Rebuilding the Pride is a very powerful conservation act, unifying the Maasai people of Kenya and the lions that roam the land. This program aims to restore the lion population as well as reduce the amount of livestock killed. Research assistants are beginning to track the movement of both Maasai livestock and lions in order to avoid confrontation and unnecessary damage. Some wild lions have been fit with GPS collars, so that the herders know where the prides are moving that day in order to lead their livestock in the opposite direction. Herders are often seen now with tablets, tracking the information brought in by the collars. The program also has created a Conflict Response Team to assistant and ease confrontations by accompanying herders while they move through areas with lions, and rescuing livestock that are in danger of becoming a lion’s lunch.
Awesome Story, But Why Does It Matter To Me?
Educators often struggle to get guests to understand the purpose behind conservation and why the Zoo spends so much time and effort trying to get people to appreciate it. People have no problem standing there, listening to the stories VEs have to tell, but most of the time they walk away and the information they just spent time learning leaves their brain. In order to help tie that information into something more tangible to guests, VEs promote making a connection to Africa. It is especially rewarding to help younger children find a connection to a place so far away and make them realize what they do here can change what is happening elsewhere. One of the things educators do to promote this connection is to suggest investing in a Lions and Livelihoods bracelet made by the Maasai women. Revenue from these bracelets helps provide the Rebuilding the Pride campaign with resources but also provides tuition for local schools.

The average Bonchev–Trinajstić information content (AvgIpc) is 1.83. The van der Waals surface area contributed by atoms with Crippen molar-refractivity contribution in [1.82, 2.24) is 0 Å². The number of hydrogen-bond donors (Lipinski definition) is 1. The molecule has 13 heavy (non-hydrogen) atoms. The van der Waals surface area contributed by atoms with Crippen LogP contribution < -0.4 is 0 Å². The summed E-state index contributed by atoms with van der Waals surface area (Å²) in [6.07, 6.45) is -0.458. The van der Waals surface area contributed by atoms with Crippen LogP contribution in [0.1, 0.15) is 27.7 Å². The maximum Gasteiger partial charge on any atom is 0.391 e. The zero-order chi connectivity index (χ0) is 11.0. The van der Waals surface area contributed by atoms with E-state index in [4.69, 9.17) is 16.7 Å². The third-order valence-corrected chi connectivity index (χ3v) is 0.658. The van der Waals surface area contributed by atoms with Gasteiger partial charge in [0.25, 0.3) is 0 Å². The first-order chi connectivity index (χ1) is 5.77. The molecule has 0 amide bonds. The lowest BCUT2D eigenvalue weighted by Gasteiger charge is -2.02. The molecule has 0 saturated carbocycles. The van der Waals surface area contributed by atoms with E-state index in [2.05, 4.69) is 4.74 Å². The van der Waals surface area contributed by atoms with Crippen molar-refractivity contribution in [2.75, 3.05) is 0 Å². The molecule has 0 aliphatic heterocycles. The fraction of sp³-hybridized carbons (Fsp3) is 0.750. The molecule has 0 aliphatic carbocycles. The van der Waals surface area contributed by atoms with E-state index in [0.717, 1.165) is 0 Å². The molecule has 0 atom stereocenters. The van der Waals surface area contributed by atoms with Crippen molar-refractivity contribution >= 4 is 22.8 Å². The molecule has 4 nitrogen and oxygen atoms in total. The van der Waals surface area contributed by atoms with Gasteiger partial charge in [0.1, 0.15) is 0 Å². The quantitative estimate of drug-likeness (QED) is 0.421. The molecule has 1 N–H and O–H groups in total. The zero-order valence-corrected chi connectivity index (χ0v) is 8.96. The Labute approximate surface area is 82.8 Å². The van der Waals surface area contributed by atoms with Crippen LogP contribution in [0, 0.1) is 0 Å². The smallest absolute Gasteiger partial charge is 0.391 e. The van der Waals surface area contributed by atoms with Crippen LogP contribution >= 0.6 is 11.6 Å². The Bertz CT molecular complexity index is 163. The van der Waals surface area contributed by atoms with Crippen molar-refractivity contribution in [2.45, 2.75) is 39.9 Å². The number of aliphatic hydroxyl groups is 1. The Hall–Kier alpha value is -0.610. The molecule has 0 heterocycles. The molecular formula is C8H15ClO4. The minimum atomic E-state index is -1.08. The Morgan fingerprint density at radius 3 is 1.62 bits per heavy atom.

These bracelets not only donate money to the conservation program, it creates a unifying symbol to the Maasai people all the way across the world. Hearing about saving a group of lions is a great story, but actually being able to become a part of that story is a gift. Thane Maynard says it best, “The bracelets are a symbol of coexistence of humans and wildlife – and the Zoo wants to inspire its visitors with this message of coexistence” in hopes that they will take the message home and put it into place in their communities. Educators serve as the medium between promoting the campaign and sending people home with a new sense of purpose and a part of something bigger than themselves.
Why Do Educators Do What They Do?
It is an amazing thing to see the traditional Maasai people so eager to live in coexistence; the compassion is a quality we could all learn to acquire. Conservation is something that requires action, but it is also a story that deserves to be told. Educators have a responsibility to the zoo, to the guests, but also to the animals to share these stories that they cannot share themselves. Promotion of the campaigns is not always about donating as much money as possible; it is also about spreading the word and creating awareness.
I spend my afternoons telling countless guests the same story repeatedly because of a hope that maybe just one time, it will stick and the story will be retold. As much as I hope guests learn from me, I learn from the guests as well. The perks of being a VE do not just include an inside knowledge of the zoos many exhibits, it includes becoming a part of things that exist outside our city and seeing the stories change the lives of guests as they take a journey through Africa.